Wall-Crawling Robots Something out of Science Fiction

Innovative robotic technology is aiding TVA's generation outage inspections in new ways, generating accurate readings while saving the company time and money.

JUNE 8, 2020 — Cumberland Fossil Plant System Engineer Matt Beaty needed better information about the condition of the plant’s Unit 2 boiler in advance of the upcoming outage, and he needed it fast — so he turned to robotics.

When he’d first heard of the technology, he was skeptical. “To have a robot crawl on the walls and do accurate readings? Seemed like something out of science fiction,” he said.

man working on sytem

Using their strong magnetic bodies, the robots crawl up the 190-foot-tall walls across eight boiler tubes with three different beam angles reading simultaneously — a total of 7 million readings of raw data. In 16 to 18 hours, a robot can determine the thickness of an entire sidewall, which reduces the inspection time.

“This type of inspection gave us a better picture in less time and at less cost than our traditional way of doing it,” said Steve Standefer, project manager, Generation Projects.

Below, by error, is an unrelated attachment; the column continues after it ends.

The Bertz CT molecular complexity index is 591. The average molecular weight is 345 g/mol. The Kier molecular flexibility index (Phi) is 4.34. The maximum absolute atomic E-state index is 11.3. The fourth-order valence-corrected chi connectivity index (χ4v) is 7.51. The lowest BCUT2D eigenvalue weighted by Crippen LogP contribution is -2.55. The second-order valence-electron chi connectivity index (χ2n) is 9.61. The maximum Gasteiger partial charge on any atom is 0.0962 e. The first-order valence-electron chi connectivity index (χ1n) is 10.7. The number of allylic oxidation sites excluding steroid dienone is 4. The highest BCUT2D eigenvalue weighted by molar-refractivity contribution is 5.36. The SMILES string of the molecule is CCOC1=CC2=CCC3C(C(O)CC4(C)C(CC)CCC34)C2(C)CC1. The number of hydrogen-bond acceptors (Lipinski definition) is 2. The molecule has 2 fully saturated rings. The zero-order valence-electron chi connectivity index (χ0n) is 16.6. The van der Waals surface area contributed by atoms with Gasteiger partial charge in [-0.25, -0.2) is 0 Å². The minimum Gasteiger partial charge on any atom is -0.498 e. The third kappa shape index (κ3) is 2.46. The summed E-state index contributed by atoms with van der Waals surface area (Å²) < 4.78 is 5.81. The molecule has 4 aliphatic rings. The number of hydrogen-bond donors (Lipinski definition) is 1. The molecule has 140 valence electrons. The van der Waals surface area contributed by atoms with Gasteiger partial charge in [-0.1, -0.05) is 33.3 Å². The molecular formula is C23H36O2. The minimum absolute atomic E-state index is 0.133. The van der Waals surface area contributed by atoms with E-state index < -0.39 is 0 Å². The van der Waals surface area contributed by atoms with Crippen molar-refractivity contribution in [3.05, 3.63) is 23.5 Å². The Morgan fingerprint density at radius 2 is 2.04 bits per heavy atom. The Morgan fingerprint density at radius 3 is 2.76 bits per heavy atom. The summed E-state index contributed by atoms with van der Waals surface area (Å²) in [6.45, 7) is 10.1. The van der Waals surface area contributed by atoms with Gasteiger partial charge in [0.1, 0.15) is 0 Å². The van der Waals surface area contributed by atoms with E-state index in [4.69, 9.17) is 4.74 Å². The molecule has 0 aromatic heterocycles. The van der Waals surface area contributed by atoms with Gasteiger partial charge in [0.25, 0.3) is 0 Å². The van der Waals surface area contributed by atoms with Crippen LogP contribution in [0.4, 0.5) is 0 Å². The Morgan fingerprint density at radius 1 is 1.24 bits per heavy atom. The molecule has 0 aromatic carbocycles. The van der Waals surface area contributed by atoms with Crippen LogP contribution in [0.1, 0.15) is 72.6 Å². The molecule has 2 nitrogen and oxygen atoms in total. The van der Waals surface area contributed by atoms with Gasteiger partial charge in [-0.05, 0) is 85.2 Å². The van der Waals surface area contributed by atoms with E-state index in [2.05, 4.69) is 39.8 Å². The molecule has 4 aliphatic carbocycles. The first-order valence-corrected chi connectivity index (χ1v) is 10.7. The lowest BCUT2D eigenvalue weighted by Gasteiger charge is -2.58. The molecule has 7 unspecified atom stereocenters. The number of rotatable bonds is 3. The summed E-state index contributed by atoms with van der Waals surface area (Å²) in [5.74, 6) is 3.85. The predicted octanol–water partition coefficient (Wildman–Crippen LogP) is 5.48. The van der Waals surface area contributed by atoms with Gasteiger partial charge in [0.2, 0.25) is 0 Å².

Typically, this kind of inspection is required during a long-term outage using the scaffold infrastructure and a team of boilermakers to manually check the wall for fireside corrosion in a grid-like pattern. It can take up to two weeks and results in only 1,500 readings.

“The upcoming fall outage is a tight window, which is why we inspected during an out-of-cycle outage to get quick results without impacting the outage schedule,” Beaty said. “It provided better data to order the right amount of replacement panels. And at $20,000 each — they aren’t cheap.”

The robotic inspection saved up to $500,000 in contract labor and material costs. It also identified areas of erosion that couldn’t be seen with the naked eye. In one instance, an area worn smooth could have resulted in a boiler tube leak impacting generation as early as this summer.

“TVA has a clear work scope for the fall outage,” Standefer said. “It was also a non-destructive examination. Normally, our boilermakers have to grind down the panel surface to do an accurate reading of wall thickness.”

This work will prepare the boiler for a thermal coating spray during the fall outage, which will make it more corrosion-resistant. This will prevent the need to conduct costly repairs in the future.

“This is the first time we’ve used this technology. It gives us a better picture of the health of our boilers and limits the risk of injuries, since it’s less hands-on,” Standefer said. “There may be more opportunities to use this technology in the future to inspect tanks and bunkers remotely without costly and time-consuming scaffolding.”